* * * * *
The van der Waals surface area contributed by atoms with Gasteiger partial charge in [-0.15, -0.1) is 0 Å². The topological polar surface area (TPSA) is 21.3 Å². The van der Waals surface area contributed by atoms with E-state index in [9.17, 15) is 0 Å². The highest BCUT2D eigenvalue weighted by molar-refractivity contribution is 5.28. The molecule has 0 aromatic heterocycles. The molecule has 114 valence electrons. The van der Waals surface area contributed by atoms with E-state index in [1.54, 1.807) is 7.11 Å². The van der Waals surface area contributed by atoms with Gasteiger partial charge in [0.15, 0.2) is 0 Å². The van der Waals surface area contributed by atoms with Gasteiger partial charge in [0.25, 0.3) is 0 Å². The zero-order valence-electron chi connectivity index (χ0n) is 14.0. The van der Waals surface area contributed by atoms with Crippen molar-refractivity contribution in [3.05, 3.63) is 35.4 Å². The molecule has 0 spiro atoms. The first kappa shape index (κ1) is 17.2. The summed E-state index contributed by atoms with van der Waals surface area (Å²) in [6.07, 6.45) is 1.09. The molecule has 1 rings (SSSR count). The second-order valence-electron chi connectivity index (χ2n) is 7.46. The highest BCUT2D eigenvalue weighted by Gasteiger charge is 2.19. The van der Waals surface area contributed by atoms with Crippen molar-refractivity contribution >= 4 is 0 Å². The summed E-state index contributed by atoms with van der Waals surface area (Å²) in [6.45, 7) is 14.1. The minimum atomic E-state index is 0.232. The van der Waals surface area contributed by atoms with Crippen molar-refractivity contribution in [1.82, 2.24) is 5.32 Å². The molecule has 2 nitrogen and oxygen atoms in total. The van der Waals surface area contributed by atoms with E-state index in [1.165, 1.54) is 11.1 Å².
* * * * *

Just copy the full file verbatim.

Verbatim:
The van der Waals surface area contributed by atoms with Gasteiger partial charge in [-0.15, -0.1) is 0 Å². The topological polar surface area (TPSA) is 21.3 Å². The van der Waals surface area contributed by atoms with E-state index in [9.17, 15) is 0 Å². The highest BCUT2D eigenvalue weighted by molar-refractivity contribution is 5.28. The molecule has 0 aromatic heterocycles. The molecule has 114 valence electrons. The van der Waals surface area contributed by atoms with E-state index in [1.54, 1.807) is 7.11 Å². The van der Waals surface area contributed by atoms with Gasteiger partial charge in [0.15, 0.2) is 0 Å². The van der Waals surface area contributed by atoms with Gasteiger partial charge in [0.25, 0.3) is 0 Å². The zero-order valence-electron chi connectivity index (χ0n) is 14.0. The van der Waals surface area contributed by atoms with Crippen molar-refractivity contribution in [3.05, 3.63) is 35.4 Å². The molecule has 0 spiro atoms. The first kappa shape index (κ1) is 17.2. The summed E-state index contributed by atoms with van der Waals surface area (Å²) in [6.07, 6.45) is 1.09. The molecule has 1 rings (SSSR count). The second-order valence-electron chi connectivity index (χ2n) is 7.46. The highest BCUT2D eigenvalue weighted by Gasteiger charge is 2.19. The van der Waals surface area contributed by atoms with Crippen molar-refractivity contribution >= 4 is 0 Å². The summed E-state index contributed by atoms with van der Waals surface area (Å²) in [6.45, 7) is 14.1. The minimum atomic E-state index is 0.232. The van der Waals surface area contributed by atoms with Crippen molar-refractivity contribution in [1.82, 2.24) is 5.32 Å². The molecule has 2 nitrogen and oxygen atoms in total. The van der Waals surface area contributed by atoms with E-state index in [1.165, 1.54) is 11.1 Å².